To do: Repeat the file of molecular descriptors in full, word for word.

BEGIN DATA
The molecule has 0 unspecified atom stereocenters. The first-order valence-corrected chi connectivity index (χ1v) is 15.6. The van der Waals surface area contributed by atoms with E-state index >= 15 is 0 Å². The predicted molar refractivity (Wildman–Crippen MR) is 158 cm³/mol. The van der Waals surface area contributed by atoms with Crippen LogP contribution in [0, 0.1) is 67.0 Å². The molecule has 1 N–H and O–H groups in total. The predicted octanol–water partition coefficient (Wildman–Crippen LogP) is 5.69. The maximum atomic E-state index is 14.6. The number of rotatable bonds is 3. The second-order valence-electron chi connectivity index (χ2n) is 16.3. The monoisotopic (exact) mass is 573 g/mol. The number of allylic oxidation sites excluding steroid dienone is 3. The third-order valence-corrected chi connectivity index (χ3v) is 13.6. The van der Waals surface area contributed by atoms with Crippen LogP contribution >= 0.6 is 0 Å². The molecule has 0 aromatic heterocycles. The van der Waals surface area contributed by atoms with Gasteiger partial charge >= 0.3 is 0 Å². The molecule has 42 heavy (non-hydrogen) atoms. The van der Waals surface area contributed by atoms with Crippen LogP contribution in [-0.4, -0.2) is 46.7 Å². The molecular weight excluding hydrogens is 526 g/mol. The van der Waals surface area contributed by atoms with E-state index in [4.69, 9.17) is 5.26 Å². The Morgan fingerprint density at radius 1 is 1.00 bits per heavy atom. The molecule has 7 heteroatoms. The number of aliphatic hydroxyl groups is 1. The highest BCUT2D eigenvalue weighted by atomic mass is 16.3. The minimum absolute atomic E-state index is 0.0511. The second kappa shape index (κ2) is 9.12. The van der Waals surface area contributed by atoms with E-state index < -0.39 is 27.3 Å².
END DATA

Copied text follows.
The molecule has 0 unspecified atom stereocenters. The first-order valence-corrected chi connectivity index (χ1v) is 15.6. The van der Waals surface area contributed by atoms with E-state index >= 15 is 0 Å². The predicted molar refractivity (Wildman–Crippen MR) is 158 cm³/mol. The van der Waals surface area contributed by atoms with Crippen LogP contribution in [0, 0.1) is 67.0 Å². The molecule has 1 N–H and O–H groups in total. The predicted octanol–water partition coefficient (Wildman–Crippen LogP) is 5.69. The maximum atomic E-state index is 14.6. The number of rotatable bonds is 3. The second-order valence-electron chi connectivity index (χ2n) is 16.3. The monoisotopic (exact) mass is 573 g/mol. The number of allylic oxidation sites excluding steroid dienone is 3. The third-order valence-corrected chi connectivity index (χ3v) is 13.6. The van der Waals surface area contributed by atoms with Crippen LogP contribution >= 0.6 is 0 Å². The molecule has 0 aromatic heterocycles. The van der Waals surface area contributed by atoms with Gasteiger partial charge >= 0.3 is 0 Å². The molecule has 42 heavy (non-hydrogen) atoms. The van der Waals surface area contributed by atoms with Crippen LogP contribution in [-0.4, -0.2) is 46.7 Å². The molecular weight excluding hydrogens is 526 g/mol. The van der Waals surface area contributed by atoms with E-state index in [4.69, 9.17) is 5.26 Å². The Morgan fingerprint density at radius 1 is 1.00 bits per heavy atom. The molecule has 7 heteroatoms. The number of aliphatic hydroxyl groups is 1. The highest BCUT2D eigenvalue weighted by atomic mass is 16.3. The minimum absolute atomic E-state index is 0.0511. The second kappa shape index (κ2) is 9.12. The van der Waals surface area contributed by atoms with E-state index < -0.39 is 27.3 Å².